Are You Valuable if You Don’t Get Shit Done?
This time of isolation and slowness has me facing a lifelong message I carry.
I don’t remember how it began. I think it might have started in grade school where I felt like I never fit in. I was always the last to get picked for whatever sport we were playing on the playground.
I can picture those moments in my mind as if they happened last week. And I can still feel the pit in my stomach and the weight on my shoulders as I watched every other kid get selected before me.
I can remember the taunts of the kids who called me Fat Matt. They made fun of my clothes, my shoes, how slow I ran, even my family. I didn’t fit in.
Like many smart misfits, I eventually found one area where I could carve out some recognition for myself. I was the smartest kid in the class. When it came to getting work done quickly or answering all the questions on the test correctly, I excelled.By high school, this early taste of recognition for achievement had grown to a full-blown case of perfectionism.
In my professional life, it wasn’t enough to work for a great company; I had to be CEO. And it wasn’t enough to start a small, profitable business, I needed to raise money from the world’s best investors and drive disruption in our generation’s most competitive industries.All so I could fit in. Belong. Feel enough.
It’s not a small thing to fit in. As humans, we are designed to desire belonging as a mechanism for safety and survival. We evolved to work together better than any other species, and we thrived through cooperation in tightly-knit tribes.This drive to excel served me well in my life. Until it didn’t. And that’s how this stuff works.
This drive helped me to excel at school and sports. To get great jobs and start multiple businesses. But as I’ve written about previously, that drive led to burn out and manifested a great deal of misalignment in my life and in my role as a leader.
Same Questions Different Crisis
These concerns are bubbling up for me now in this time of quarantine. And I hear the same concerns coming up in coaching sessions with clients.
For me, quarantine is forcing stillness. And I do not do still well. I remember long ago learning that sharks need to move to breathe. I don’t even know if that’s actually true, but I remember clinging to the idea because it felt true about me as well.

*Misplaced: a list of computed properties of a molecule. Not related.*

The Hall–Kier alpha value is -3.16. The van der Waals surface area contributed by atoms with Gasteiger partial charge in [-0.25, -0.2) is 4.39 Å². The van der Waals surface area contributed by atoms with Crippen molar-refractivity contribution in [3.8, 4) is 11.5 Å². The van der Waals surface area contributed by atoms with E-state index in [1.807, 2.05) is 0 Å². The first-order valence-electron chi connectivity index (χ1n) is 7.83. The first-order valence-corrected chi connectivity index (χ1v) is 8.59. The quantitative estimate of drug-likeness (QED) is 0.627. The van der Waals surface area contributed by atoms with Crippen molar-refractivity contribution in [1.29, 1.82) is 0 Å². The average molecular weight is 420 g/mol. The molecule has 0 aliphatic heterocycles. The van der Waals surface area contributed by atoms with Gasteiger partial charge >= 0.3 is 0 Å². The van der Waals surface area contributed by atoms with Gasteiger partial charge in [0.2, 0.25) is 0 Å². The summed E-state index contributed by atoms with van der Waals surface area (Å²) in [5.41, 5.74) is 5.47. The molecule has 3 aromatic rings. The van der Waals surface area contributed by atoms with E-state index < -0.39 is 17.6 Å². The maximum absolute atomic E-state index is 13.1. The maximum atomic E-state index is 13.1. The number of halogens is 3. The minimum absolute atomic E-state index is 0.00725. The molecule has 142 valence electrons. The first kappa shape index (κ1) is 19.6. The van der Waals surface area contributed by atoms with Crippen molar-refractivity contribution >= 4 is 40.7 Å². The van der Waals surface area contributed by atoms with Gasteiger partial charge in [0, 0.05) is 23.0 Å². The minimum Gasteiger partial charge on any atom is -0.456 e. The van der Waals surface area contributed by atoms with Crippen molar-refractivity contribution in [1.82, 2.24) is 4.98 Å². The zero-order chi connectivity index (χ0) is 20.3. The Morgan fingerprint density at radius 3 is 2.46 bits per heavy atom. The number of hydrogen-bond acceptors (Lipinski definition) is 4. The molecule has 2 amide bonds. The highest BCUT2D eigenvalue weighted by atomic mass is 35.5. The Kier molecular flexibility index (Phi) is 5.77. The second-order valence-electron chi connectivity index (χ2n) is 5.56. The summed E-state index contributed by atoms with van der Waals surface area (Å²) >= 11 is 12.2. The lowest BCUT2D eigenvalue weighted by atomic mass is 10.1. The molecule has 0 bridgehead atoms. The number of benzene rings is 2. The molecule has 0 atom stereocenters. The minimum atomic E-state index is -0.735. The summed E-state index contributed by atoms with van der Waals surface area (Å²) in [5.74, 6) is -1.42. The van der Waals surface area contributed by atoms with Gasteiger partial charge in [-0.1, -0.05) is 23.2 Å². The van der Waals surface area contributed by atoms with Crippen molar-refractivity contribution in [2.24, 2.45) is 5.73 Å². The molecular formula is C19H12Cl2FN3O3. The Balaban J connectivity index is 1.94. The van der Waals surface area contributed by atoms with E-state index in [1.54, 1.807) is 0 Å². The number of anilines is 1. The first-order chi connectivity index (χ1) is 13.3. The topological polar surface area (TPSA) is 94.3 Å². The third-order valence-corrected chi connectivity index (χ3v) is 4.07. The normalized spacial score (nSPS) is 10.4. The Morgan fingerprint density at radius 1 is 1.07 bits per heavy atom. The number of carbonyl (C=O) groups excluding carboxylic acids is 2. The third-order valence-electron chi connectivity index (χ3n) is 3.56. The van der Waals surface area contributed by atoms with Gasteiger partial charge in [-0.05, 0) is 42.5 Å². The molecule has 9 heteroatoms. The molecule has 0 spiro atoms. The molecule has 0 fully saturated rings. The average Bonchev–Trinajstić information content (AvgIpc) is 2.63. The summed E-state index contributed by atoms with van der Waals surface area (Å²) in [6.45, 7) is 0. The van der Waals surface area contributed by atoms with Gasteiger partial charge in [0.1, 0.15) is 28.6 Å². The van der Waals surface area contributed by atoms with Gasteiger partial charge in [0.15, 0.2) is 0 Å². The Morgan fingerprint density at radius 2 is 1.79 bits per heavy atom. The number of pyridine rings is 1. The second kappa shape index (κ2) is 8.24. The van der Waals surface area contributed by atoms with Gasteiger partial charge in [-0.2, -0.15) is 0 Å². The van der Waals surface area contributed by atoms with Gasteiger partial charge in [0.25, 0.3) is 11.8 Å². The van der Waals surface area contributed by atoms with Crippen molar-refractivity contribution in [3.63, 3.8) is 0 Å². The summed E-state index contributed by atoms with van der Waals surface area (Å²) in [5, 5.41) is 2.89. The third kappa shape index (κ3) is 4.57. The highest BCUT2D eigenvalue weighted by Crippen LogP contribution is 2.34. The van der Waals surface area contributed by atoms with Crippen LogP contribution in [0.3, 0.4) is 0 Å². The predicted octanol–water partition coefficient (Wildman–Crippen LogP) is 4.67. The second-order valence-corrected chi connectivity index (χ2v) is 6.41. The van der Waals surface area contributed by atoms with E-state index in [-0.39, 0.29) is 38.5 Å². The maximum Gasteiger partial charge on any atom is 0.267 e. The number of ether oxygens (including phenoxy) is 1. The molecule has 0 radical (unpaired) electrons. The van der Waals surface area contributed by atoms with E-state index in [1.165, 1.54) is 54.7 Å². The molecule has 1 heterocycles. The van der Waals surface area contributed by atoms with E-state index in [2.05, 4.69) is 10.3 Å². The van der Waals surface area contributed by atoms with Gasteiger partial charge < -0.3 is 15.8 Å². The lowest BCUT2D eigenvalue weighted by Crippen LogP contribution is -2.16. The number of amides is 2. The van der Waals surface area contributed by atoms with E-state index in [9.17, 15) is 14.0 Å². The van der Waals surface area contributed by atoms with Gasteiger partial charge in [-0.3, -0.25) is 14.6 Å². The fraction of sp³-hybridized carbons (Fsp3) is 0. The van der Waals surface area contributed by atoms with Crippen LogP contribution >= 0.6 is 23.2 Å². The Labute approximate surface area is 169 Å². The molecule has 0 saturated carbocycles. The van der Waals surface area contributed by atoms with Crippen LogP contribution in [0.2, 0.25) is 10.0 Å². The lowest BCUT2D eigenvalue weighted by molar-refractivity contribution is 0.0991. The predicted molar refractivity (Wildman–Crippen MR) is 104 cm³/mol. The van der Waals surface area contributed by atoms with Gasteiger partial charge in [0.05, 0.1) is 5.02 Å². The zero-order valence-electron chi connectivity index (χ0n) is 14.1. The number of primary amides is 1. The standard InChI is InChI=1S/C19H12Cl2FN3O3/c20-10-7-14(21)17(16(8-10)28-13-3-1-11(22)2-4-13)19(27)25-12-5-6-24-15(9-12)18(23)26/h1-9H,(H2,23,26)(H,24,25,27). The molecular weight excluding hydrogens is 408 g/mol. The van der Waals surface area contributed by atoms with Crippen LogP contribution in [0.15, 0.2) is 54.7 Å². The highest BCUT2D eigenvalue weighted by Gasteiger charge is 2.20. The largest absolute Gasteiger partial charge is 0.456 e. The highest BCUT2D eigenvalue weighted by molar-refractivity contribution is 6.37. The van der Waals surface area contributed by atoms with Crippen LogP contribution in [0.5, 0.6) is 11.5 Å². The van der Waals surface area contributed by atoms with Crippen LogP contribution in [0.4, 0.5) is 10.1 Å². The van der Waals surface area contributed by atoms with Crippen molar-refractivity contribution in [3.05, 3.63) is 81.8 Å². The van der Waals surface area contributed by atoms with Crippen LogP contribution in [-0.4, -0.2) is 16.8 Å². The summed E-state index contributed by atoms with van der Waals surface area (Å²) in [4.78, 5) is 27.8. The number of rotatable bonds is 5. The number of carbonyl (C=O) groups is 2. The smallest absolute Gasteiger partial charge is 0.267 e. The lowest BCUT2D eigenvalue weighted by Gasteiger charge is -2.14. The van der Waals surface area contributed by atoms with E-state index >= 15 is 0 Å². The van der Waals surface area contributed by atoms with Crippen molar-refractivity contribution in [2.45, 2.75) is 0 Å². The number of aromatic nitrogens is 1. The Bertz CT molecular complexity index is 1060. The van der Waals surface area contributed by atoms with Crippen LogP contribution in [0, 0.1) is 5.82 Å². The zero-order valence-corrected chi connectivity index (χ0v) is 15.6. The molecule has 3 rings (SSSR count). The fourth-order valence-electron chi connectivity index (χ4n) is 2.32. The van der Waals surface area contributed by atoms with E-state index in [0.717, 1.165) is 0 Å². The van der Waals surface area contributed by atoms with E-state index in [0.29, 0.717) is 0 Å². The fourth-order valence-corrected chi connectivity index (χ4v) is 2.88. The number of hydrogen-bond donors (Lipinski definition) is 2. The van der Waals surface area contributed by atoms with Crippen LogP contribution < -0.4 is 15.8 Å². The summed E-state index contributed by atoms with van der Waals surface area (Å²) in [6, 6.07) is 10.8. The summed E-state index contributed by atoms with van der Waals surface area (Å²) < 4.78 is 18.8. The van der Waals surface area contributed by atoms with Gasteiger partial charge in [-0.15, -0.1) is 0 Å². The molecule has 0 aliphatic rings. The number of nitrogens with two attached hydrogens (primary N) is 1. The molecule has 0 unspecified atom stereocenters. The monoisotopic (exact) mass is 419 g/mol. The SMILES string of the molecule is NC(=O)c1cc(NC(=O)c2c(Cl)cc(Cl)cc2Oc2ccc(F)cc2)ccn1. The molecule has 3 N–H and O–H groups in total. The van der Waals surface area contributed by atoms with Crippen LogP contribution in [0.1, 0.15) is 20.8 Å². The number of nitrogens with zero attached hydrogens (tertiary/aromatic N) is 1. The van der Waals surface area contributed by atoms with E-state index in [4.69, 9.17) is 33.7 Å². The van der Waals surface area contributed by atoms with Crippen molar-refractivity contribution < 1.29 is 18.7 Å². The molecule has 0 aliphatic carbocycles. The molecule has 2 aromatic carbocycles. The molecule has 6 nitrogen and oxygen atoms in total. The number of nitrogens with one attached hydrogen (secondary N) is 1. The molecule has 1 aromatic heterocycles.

In my 20’s, I thought that was just my preferred way of living. I bounced around from country to country. Every weekend was an excuse to be someplace new. I now realize the constant movement was an effort at shielding myself from the questions that would arise when I slowed down.
Do I matter? Does my life matter? Am I valuable and worthwhile? Were those grade school kids right?
Being a CEO allowed me to largely hide from the heavy questions. I was so busy for most of those 7 years. When times of anxiety or worry came up, it was easy to attribute that worry to the business. If I was awake at 3 AM feeling anxious, my mind would quickly turn to the business and whatever fires or unknowns we were facing. A startup is actually quite convenient and useful for hiding from existential questions. It gives you an ever-present dilemma to which you can ascribe your feelings of fear and uncertainty
My life is different now. Yet these questions still remain. They remain so acute that when a client mentioned in a session this week that she too was questioning her own self-worth, my first reaction was to freeze.
I asked myself in that moment if I was the right person to be coaching her in these questions given they are very present for me as well. As I took a moment in the session to ground myself, and to count a breath or two, I witnessed the awareness re-emerging that we /all/ hold these questions. They are very much at the root of what it means to be human.
We want to know we belong. That we matter. That we have a place in the tribe and therefore that we are safe. These questions are hard-wired into the human experience.
That Being So, Now What?
So what do we do with these questions? That was what my client wanted to know too.